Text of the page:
American Experience 1988 | TV Show Watchlist
This much-honored PBS documentary series explores American history, one topic or person at a time. Its Peabody Award winners include profiles of FDR and Malcolm X, and such diverse topics as Nixon's 1972 trip to China, the controversy surrounding `Citizen (more…)
Premiered: October 4, 1988
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The battle between pro-slavery and free-soil contingents rises to fever pitch. During his raid on Harpers Ferry, John Brown is captured, then executed, becoming a martyr for the cause. Abraham Lincoln is elected president in 1860. Southern states secede, war breaks out and the conflict unexpectedly drags on. On New Year’s Day 1863, it is announced that Lincoln has emancipated the slaves in rebel territory. African-American men may now enlist in the Union forces; two of Douglass’ sons go to war. In December 1865, the Thirteenth Amendment is ratified, banning slavery in all states — forever.
Douglass escapes slavery, eventually joining Garrison in the anti-slavery movement. Threatened with capture by his former owner, Douglass flees to England, returning to the U.S. in 1847. He launches his own anti-slavery paper. John Brown meets with Douglass, revealing his radical plan to raise an army, attack plantations and free the slaves. Harriet Beecher Stowe publishes Uncle Tom’s Cabin in 1852. A best-seller, and then wildly successful stage play, this influential novel changes the hearts and minds of millions of Americans. The divide between North and South deepens, touching off a crisis that is about to careen out of control.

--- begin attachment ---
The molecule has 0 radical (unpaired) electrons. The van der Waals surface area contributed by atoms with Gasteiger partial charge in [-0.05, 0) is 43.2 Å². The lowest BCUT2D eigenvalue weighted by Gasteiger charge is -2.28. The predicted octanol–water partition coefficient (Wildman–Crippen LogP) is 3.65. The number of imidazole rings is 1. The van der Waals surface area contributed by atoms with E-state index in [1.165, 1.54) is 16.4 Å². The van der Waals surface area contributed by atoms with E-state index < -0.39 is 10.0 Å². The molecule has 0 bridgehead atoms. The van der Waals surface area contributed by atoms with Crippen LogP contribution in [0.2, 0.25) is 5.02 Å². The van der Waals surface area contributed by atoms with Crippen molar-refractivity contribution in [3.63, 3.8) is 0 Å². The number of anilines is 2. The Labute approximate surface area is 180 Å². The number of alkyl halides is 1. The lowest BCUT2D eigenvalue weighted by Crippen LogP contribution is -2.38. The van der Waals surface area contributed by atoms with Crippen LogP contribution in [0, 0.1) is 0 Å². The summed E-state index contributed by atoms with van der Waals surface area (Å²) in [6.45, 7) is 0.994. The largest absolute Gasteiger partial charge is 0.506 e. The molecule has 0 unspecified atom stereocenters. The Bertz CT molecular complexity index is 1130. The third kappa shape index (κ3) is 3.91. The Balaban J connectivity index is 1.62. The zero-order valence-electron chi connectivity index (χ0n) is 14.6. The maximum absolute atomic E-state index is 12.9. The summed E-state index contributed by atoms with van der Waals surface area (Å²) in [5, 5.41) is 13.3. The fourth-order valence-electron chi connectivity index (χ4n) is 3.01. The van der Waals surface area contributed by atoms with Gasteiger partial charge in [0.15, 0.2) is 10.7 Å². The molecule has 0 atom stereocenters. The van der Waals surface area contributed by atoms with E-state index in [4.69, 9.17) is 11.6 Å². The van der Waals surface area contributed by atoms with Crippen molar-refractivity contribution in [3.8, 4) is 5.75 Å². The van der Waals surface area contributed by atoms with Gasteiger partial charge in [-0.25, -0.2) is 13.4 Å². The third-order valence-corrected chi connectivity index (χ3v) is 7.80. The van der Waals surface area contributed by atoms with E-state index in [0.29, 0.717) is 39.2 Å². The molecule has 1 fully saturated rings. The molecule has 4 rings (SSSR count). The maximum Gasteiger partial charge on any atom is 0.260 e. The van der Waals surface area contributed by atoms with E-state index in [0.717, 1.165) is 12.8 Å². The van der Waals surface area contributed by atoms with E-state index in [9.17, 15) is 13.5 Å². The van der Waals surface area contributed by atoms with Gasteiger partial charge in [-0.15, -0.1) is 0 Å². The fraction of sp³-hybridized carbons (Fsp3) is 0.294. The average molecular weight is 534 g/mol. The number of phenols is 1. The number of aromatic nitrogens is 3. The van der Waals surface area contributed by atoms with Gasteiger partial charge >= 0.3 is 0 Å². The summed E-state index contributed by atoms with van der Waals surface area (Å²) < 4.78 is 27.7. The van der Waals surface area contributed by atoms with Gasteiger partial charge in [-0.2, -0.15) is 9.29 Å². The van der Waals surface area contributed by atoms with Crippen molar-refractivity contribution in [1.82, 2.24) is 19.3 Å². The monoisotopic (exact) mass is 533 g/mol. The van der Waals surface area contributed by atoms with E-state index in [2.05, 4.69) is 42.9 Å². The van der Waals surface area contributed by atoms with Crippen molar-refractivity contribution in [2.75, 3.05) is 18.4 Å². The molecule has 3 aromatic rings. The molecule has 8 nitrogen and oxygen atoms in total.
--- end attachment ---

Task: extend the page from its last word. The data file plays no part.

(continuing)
Shared beliefs about slavery bring together Angelina Grimké, the daughter of a Charleston plantation family, who moves north and becomes a public speaker against slavery; Frederick Douglass, a young slave who becomes hopeful when he hears about the abolitionists; William Lloyd Garrison, who founds the newspaper The Liberator, a powerful voice for the movement; Harriet Beecher Stowe, whose first trip to the South changes her life and her writing; and John Brown, who devotes his life to the cause. The abolitionist movement, however, is in disarray and increasing violence raises doubts about the efficacy of its pacifist tactics.
On April 2, 1936, when the 22-year-old son of a sharecropper entered the Olympic Stadium in Berlin, he was barely able to control his anger in the face of Nazi racism. But instead of letting himself be distracted, the young athlete channeled his raw emotions into one of the most remarkable achievements in athletic history: four gold medals in two days. Beginning in the poor Cleveland neighborhood where Owens grew up, AMERICAN EXPERIENCE details his early career; describes Adolf Hitler’s outsized ambitions for the 1936 Olympics; explores the movement in Western democracies to boycott the event; and explains the pressures on Owens to attend. The film also reveals the unlikely relationship Owens struck up at the games with his German rival, and explores why, despite his success in Germany, Owens struggled to find a place for himself in a United States that was still wrestling with its own deeply entrenched racism.
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